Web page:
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centuries. “The vast extent of this sect,” says Dr. Lardner, “is manifest from the names of the authors who have mentioned them, or written against them, and from the several parts of the Roman empire in which they were found.” *
All the ecclesiastical historians complain loudly of the schism that was made in the Christian church by the Novatians, whose difference from the Catholics respected matters of discipline only. But we should not be too hasty in joining issue with them in these lamentations. On the contrary, it may fairly admit of a doubt, whether this breach in the unity of the Christian church in that age, and other similar breaches that have taken place at different times, have not been productive, upon the whole, of the happiest effects. For besides promoting free enquiry and discussion, without which no subject can be well understood, this multiplication of sects has had a powerful tendency to counteract that overbearing authority which the whole christian church united, could not have failed to possess, and which, if there had been no place of retreat from power, would have been insupportable. What would have been the terror of an excommunication from a church, and how would it have been possible to correct any abuse in such circumstances ? That families and friends should be divided, and that those divisions should be the cause of so much animosity as they have often occasioned, is, no doubt to be lamented. But this is an evil that does not necessarily arise from sects in religion, but solely from the unreasonable spirit of bigotry in man, which cannot bear with patience that others should think or act differently from them—that bigotry, which a number of sects, and their necessary consequences, can alone cure. Private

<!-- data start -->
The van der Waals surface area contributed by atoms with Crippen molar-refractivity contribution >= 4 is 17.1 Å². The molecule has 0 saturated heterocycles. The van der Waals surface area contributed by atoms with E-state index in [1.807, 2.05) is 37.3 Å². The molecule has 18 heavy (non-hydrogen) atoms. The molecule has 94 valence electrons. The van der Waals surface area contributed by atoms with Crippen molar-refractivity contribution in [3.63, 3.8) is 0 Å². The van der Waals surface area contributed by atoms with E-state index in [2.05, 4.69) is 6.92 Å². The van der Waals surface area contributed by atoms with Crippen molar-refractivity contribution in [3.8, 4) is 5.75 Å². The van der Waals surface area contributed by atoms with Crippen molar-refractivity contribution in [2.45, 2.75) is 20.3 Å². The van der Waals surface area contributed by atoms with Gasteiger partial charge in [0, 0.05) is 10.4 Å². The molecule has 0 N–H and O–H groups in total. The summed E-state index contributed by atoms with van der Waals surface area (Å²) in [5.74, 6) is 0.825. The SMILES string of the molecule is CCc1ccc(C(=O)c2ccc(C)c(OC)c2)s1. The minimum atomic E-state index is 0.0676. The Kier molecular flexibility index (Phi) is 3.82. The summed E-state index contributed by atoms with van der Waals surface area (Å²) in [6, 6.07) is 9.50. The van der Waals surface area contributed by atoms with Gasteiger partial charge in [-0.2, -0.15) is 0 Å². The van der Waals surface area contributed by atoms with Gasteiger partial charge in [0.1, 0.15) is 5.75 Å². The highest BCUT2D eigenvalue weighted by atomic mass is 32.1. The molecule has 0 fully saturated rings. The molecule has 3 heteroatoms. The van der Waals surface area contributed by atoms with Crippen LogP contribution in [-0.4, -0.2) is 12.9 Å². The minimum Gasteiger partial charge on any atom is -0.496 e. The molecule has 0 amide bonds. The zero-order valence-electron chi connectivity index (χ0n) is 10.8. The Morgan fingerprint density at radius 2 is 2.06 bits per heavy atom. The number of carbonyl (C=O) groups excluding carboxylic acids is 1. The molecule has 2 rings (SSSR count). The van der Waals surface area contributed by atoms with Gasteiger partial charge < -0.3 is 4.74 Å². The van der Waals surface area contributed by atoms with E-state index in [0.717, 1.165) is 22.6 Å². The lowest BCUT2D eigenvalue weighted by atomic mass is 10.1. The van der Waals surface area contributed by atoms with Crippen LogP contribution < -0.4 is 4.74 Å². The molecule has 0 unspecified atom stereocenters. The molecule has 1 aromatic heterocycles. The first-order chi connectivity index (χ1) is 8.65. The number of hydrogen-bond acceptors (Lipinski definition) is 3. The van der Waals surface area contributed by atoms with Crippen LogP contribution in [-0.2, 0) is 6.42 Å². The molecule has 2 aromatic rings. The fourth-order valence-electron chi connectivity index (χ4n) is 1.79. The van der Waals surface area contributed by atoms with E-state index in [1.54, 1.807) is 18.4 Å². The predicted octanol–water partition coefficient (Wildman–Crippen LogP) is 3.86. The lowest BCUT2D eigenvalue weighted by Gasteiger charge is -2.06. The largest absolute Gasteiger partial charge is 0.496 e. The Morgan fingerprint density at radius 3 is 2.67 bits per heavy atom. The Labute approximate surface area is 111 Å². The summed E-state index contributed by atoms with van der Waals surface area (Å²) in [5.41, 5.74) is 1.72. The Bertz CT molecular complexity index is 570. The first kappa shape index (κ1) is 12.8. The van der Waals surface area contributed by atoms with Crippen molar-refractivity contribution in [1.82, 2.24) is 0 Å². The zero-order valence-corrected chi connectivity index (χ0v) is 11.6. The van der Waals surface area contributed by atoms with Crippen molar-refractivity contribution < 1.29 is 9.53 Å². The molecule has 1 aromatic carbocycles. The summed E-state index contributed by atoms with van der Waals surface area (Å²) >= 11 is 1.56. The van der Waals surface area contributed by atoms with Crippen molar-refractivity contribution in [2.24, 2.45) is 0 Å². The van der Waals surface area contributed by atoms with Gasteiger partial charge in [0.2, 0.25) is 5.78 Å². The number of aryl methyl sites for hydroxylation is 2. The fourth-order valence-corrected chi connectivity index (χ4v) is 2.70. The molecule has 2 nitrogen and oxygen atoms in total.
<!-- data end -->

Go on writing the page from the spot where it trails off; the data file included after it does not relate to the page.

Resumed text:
»'Lardner's Works, 4to. ed. rol. ii. p. 57.
animosity was an evil inseparable from the promulgation of Christianity itself, and was distinctly foretold by its divine author. The excellent character of many of the Novatian bishops, was of great use in exciting emulation among those of the Catholic Church, and in checking that abuse of power, which has often disgraced Christianity infinitely more than the divisions that are the subject of complaint. But to proceed.
Constantius, whose death has been already mentioned, was suceeded in the administration of affairs in the year 361, by his nephew Julian. This prince, during his infancy, had been entrusted to the care of Eusebius, bishop of Nicomedia, to whom he was related on his mother's side. But although considerable pains had been taken to instruct him in the principles of Christianity, the mind of Julian imbibed a partiality for the pagan worship, which, however, he dexterously contrived to conceal until he had assumed the reins of government. Mr. Gibbon, not without probability, resolves this unhappy bias of the young prince's mind, into a disgust which he had taken at the manner in which the Arian controversy was carried on. “He was educated," says he, “in the lesser Asia, amidst the scandals of the Arian controversy. The fierce contests of the Eastern bishops, the incessant alterations of their creeds, and the profane motives which appeared to actuate their conduct, insensibly strengthened the prejudices of Julian, that they neither understood nor believed the religion for which they so fiercely contended.”* There is surely nothing incredible in this the wonder would have been that, spectator as he was of such detestable squabbles, he should have retained any predilection for the Christians.